Amelia nodded her head and spoke softly. “Yes, Farintino barely made me a woman.”

“More of my brother’s handiwork, I’m sure; and now?”

Amelia averted her eyes and barely shook her head in the negative.

“You mustn’t blame yourself, you did nothing wrong.”

Amelia thought for a moment before she answered. “I am tired of blame and who is right or wrong. I trust in the Holy Virgin and Our Savior to guide and protect me. I do not seek vengeance or wish anybody ill. I only want a safe and happy place for me to raise my daughter.”

*              *                   *                    *               *               *

In the fourth hour of a windy and wet third of March, in the year of Our Lord 1473, Marcella Andano was born. Mother and daughter both exhausted from the ordeal lay together as one. The midwife had already tidied up, was paid and left.  While Amelia struggled through labor and gave birth, Prunella relived the most sacred and spiritual moments of her own nativities.  All during labor, time was so elastic and fleeting; the hours were compressed into minutes and the seconds stretched into painful eternities. Prunella let Amelia squeeze her hand through the pain; she wiped the sweat from Amelia’s face with a cool damp cloth and gave her words of encouragement.

When Marcella finally entered the world Prunella was just as exhausted as the young mother. While mother and daughter were still in the inexplicable wonder of the moment, Prunella looked on happily and relieved there were no complications. She contentedly looked at the two as she sat in a chair next to the bed, with rosary in hand, on the brink of nodding off.

On that very same day Fausto awoke as he always did, just before sunrise, dressed in the dark and headed off to the kitchen to prepare his breakfast of two hen’s eggs whisked together in a glass of diluted wine. He walked and whisked to the front door, opened it, surveyed the dark, dreary weather, returned to his seat in the candle lit kitchen and drank his concoction.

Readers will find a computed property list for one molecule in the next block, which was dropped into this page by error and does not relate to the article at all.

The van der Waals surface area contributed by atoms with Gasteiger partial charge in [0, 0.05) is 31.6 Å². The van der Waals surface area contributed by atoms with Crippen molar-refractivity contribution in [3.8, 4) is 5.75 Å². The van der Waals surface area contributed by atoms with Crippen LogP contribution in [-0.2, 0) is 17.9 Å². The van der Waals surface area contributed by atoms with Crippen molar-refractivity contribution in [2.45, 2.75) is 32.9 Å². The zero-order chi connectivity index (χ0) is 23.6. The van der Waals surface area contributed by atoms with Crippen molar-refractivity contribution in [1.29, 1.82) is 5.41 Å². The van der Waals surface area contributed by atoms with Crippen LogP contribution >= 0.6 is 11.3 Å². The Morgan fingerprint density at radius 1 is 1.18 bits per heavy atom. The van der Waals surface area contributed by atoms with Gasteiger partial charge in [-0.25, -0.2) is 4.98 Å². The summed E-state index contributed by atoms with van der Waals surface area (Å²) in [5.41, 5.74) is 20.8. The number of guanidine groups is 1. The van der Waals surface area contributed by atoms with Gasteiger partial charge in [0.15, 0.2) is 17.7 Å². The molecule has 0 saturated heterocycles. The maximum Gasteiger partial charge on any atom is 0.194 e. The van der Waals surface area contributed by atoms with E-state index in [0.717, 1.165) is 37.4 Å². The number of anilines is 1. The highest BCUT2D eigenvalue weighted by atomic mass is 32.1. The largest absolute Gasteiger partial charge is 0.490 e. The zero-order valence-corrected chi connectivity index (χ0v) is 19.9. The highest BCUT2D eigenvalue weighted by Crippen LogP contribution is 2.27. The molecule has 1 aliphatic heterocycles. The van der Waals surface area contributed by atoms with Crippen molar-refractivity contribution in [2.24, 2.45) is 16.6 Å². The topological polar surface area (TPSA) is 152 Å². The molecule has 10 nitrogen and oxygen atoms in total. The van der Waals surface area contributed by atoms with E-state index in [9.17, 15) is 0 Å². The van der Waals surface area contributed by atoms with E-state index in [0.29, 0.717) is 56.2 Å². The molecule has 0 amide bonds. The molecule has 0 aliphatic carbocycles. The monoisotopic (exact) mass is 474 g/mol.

Fausto had mixed feeling about the birth of the little girl. He knew it was a girl because he overheard the mid-wife chatting with Prunella before she left that morning. The thought that it might be his child catered to his manliness but that burst of pride was short lived because of what he perceived to be Amelia’s sanctimonious silence. He reckoned she would bring what he did to light one day to serve her own purpose. Since she had kept the secret this long he had no intention of changing his ways towards Amelia and his coldness and cruelty would extend to this abominable addition. Try as he might, he could not deny an undercurrent of excitement and curiosity to see what the child looked like.

He drank down the last swallow of his breakfast, wiped his lips on the back of his hand and left the kitchen. Fausto stopped in the main room and opened the shutters. It was still very early and the sky outside was as dark as the inside of the house.  There was a chill in the air. He looked down at the silhouette of Farintino who slept in the only upholstered chair in the house, his feet propped up on a footstool that had been recovered many, many times. He was still fully clothed and asleep under a rumpled blanket.  The chair was near the hearth and by the morning, the fire was reduced to a few ash covered embers. He was not admitted to the room so he could only wait. Farintino faithfully stayed awake for as long as he could but finally dozed off.

Fausto did not notice Farintino stir as he quietly passed by him and left the room. Fausto went down the hall, stood in front of Amelia’s door, pondered for a moment, and finally pushed it open. The room was warm and lit by a few candles in wall sconces by the dressing table. The soft golden halo of candlelight surrounded and caressed Amelia and Marcella. She was exhausted and barely awake.  She held the sleeping Marcella in her arms. Fausto looked at his sister who was asleep in the chair, head hanging down and rosary in hand.